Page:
History of Physiotherapy

Physiotherapy is first mentioned by the father of medicine Hippocrates in around 400 B.C.E. Hippocrates promoted manual therapies and exercise to promote healing and health. Aelius Galen a Greek physician during Roman times also promoted massage and therapeutic exercise.

In its modern form Physiotherapy has its origins in Sweden in 1813 by the father of Swedish gymnastics Per Henrik Ling. Sweden officially recognized Physiotherapy as a profession in 1887. In 1894 the Charted Society of Physiotherapy was organized by 4 nurses in great Britian and in 1913 the first school of Physiotherapy was opened at the University of Otago in New Zealand. Physiotherapy then gained notoriety through out the world following World War 1 and the need for rehabilitating injured soldiers returning from war.

What is Physical therapy/ Physiotherapy?

Physiotherapy, also known as physical therapy, is a profession that works in the hospital or clinical setting, helping patients recover, maintain, or improve their physical abilities and overall well-being. The primary goal of Physiotherapy is to optimize a person’s movement and function, which may be impaired due to injury, illness, disability, or aging.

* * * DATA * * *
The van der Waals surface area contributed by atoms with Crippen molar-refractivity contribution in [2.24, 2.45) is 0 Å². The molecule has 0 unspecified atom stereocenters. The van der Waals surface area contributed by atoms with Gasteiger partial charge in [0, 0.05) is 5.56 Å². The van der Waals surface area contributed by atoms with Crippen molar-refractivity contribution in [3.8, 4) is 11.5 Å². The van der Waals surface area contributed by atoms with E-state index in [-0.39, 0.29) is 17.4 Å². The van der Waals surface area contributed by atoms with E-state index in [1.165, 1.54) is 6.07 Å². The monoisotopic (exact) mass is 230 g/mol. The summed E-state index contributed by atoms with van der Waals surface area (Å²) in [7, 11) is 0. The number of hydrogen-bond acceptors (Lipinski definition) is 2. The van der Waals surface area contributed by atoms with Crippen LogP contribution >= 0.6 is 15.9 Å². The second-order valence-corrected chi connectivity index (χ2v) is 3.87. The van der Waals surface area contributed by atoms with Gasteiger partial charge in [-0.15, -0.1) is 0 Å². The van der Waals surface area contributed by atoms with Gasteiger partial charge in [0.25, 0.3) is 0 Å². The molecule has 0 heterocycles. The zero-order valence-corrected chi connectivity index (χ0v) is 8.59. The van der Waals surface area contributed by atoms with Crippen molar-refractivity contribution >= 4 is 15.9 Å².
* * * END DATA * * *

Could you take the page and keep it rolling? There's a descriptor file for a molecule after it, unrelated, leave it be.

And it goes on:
Physiotherapists have many tools in their arsenal to achieve positive health outcomes. Some of these methods include:

  1. Manual Therapy: Hands-on techniques such as massage, mobilization, and manipulation.
  2. Exercise Therapy: Prescribed exercises and therapeutic activities to improve strength, flexibility, endurance, balance, and coordination.
  3. Electrotherapy: To promote tissue healing.
  4. Hydrotherapy: Water-based exercises and treatments in pools or aquatic.
  5. Education and Counselling: Providing information, guidance, and support to help individuals understand their condition, manage their symptoms, and prevent future injuries.
  6. Functional Training: Teaching individuals how to perform everyday tasks in there work environment to help reduce pain and chronic injury.
  7. Assistive Devices and Equipment:

Philosophy of Physiotherapy

In modern medicine where everything has become super specialized and time a valued commodity, very few physicians are focusing on the body holistically and in its entirety. Physiotherapists are often referred to as the good guys/ gals of medicine, we are time rich and evaluate the body in its entirety. We use a holistic, patient centered approach and we focus on empowering our patients to become independent with strategies and techniques in preventative medicine that is evidence based.

Ryan

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